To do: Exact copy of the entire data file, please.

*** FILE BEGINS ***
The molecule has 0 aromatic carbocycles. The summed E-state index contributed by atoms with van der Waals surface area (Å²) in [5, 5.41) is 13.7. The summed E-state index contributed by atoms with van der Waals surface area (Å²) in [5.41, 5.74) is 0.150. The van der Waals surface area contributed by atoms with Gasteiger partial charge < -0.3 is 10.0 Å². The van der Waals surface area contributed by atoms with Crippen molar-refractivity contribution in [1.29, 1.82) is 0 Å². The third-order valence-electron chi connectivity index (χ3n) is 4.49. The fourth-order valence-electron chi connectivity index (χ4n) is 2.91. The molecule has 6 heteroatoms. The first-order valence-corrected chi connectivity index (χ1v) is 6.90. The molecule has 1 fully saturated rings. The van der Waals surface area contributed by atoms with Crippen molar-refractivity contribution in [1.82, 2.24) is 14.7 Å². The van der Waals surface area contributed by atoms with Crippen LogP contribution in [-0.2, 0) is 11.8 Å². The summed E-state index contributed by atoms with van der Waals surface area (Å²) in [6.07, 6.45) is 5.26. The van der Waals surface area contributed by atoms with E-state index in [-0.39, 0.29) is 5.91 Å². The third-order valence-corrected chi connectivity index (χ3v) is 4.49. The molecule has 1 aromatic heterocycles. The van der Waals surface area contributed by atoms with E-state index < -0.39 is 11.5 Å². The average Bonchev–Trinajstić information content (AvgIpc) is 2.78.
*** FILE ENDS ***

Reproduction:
The molecule has 0 aromatic carbocycles. The summed E-state index contributed by atoms with van der Waals surface area (Å²) in [5, 5.41) is 13.7. The summed E-state index contributed by atoms with van der Waals surface area (Å²) in [5.41, 5.74) is 0.150. The van der Waals surface area contributed by atoms with Gasteiger partial charge < -0.3 is 10.0 Å². The van der Waals surface area contributed by atoms with Crippen molar-refractivity contribution in [1.29, 1.82) is 0 Å². The third-order valence-electron chi connectivity index (χ3n) is 4.49. The fourth-order valence-electron chi connectivity index (χ4n) is 2.91. The molecule has 6 heteroatoms. The first-order valence-corrected chi connectivity index (χ1v) is 6.90. The molecule has 1 fully saturated rings. The van der Waals surface area contributed by atoms with Crippen molar-refractivity contribution in [1.82, 2.24) is 14.7 Å². The van der Waals surface area contributed by atoms with Crippen LogP contribution in [-0.2, 0) is 11.8 Å². The summed E-state index contributed by atoms with van der Waals surface area (Å²) in [6.07, 6.45) is 5.26. The van der Waals surface area contributed by atoms with E-state index in [-0.39, 0.29) is 5.91 Å². The third-order valence-corrected chi connectivity index (χ3v) is 4.49. The molecule has 1 aromatic heterocycles. The van der Waals surface area contributed by atoms with E-state index < -0.39 is 11.5 Å². The average Bonchev–Trinajstić information content (AvgIpc) is 2.78.